Three decades in, I continue to find new parts of this place to celebrate and discover, as D.C. license plates used to say. And I’ve collected enough Washingtoniana memories to bore younger people with my curmodgeonly recollections: the reek of the old 9:30 Club, National Airport’s Interim Terminal, the evil and stupid taxi-zone map, seeing Fugazi play at Fort Reno shows. I look forward to gathering many more.

D.C. may be the city that politicians love to hate when they sneer about “Washington” (before deciding to stay here after they lose an election or retire), but it’s become the center of my world. My choice to go to college someplace not at all like rural New Jersey seems to have worked out pretty well so far.

Six weeks in a row of travel

When I unlocked the front door on our darkened porch Thursday night–and, as if by magic, the power came back on–six consecutive weeks of travel went into the books.

View of Toronto from a departing airplaneIt all seemed like a reasonable idea upfront, not least when it appeared I’d have a couple of weeks at home over that period.

In an alternate universe, a spring break trip to see Bay Area and Boston relatives and then the IFA Global Press Conference in Spain would have been followed by week at home, then more than a week of additional downtime would have separated Google I/O in Mountain View and Collision in Toronto.

But then I got invited to moderate a panel at the Pay TV Show in Denver, with the conference organizers covering my travel expenses, and my Uncle Jim died. The results: 4/13-4/21 spring break, 4/24-4/28 IFA GPC, 4/29-4/30 in Ohio for my uncle’s funeral (I had about nine hours at home between returning from Spain and departing for Cleveland), 5/6-5/9 Google I/O, 5/13-5/16 Pay TV Show, 5/20-5/23 Collision.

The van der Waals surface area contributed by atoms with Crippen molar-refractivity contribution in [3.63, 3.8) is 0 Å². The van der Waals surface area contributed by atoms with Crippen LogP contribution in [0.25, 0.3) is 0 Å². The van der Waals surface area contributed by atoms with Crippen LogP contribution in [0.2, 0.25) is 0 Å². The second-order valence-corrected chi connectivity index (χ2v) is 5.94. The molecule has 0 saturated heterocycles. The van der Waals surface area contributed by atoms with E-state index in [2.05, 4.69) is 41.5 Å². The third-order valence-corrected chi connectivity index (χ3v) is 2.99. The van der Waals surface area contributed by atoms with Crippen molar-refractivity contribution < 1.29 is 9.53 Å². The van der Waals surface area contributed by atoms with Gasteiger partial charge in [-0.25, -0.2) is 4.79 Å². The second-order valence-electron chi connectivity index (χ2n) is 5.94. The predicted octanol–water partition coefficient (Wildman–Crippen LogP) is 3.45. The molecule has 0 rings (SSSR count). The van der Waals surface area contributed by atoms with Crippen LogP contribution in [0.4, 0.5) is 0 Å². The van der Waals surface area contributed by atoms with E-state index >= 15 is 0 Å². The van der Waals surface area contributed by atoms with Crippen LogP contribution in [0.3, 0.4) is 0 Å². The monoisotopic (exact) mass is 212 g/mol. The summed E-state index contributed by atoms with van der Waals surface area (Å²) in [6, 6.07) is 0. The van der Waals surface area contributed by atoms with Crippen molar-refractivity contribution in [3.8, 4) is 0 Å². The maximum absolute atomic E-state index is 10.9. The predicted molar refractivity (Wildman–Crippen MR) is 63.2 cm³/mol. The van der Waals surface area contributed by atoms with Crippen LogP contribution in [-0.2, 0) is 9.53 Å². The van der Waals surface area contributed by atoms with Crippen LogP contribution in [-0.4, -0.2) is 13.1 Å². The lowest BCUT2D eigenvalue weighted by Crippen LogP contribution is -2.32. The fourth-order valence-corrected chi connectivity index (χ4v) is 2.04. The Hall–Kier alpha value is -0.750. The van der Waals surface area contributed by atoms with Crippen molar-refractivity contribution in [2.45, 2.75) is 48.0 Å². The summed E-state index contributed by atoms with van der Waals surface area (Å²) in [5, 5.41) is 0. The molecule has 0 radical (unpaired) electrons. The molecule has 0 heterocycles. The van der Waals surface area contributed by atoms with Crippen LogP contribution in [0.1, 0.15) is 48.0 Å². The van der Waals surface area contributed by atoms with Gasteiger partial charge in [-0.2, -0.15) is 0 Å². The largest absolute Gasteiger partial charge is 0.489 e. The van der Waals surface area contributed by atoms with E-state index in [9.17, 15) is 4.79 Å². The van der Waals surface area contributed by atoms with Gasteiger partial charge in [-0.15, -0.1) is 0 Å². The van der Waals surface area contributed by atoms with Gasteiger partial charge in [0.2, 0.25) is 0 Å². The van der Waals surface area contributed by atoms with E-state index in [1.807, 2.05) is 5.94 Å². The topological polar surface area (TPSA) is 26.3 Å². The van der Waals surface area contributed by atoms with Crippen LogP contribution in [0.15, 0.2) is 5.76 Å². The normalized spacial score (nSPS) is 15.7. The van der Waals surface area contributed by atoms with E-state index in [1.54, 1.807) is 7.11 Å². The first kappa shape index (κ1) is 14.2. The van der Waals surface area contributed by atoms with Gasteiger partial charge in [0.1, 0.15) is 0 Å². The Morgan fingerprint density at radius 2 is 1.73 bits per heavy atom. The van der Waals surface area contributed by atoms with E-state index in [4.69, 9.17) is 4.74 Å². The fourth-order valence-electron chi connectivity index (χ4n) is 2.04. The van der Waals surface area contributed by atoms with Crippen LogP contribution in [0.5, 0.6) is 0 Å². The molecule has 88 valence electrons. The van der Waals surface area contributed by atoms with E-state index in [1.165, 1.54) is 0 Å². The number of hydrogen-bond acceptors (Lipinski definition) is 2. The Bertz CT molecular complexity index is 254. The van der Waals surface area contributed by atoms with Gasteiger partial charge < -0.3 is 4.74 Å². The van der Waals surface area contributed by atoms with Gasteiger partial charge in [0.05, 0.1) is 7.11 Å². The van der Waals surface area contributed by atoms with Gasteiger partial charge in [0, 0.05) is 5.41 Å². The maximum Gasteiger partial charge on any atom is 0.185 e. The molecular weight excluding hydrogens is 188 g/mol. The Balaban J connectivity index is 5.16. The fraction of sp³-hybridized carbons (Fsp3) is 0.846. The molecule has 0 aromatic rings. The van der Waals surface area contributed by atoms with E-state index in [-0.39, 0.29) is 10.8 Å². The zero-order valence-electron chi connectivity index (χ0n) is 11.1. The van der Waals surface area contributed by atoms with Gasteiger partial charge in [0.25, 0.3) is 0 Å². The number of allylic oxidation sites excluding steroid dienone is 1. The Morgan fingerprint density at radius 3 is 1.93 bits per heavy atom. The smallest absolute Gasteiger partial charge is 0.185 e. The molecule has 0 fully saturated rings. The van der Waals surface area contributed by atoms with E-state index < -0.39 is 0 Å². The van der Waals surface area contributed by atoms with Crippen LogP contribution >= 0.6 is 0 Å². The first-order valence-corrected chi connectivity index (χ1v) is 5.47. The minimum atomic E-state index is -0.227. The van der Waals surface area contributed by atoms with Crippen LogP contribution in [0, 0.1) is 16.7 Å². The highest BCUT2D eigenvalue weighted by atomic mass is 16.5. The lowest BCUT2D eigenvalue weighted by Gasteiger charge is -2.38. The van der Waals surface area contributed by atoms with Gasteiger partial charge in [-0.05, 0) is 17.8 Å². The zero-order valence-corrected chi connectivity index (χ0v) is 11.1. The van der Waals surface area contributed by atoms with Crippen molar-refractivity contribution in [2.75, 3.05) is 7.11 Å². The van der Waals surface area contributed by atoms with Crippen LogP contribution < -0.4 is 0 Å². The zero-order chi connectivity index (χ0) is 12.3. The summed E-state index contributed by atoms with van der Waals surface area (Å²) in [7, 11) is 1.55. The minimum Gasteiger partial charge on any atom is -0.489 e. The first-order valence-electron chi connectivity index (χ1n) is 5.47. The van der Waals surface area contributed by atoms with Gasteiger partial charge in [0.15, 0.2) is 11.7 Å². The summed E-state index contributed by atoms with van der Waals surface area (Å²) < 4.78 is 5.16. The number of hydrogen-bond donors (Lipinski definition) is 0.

I’d thought having the last three trips only run four days, with three days at home between each, would make things easier. That didn’t really happen, although I did appreciate having time to do all the laundry, bake bread and cook a bunch of food during each stay home, then be able to check the status of my flight home the morning after arriving at each destination.

In particular, my ability to focus on longer-term work and try to develop new business took a hit during all this time in airports, airplanes and conference venues. And because Yahoo Finance elected to have staff writers cover I/O and Collision remotely, so did my income.

Meanwhile, I can’t pretend that I’ve been following the healthiest lifestyle, thanks to all of the eating and drinking at various receptions. Consecutive days of walking around with my laptop in a messenger bag left a softball-sized knot in my left shoulder to complement my sore feet. And I’ve woken up in the middle of the night too many times wondering where I was–including once or twice in my own bed at home.

So while the past six weeks have taken me to some neat places and connected me to some interesting people, I don’t need to repeat the experience.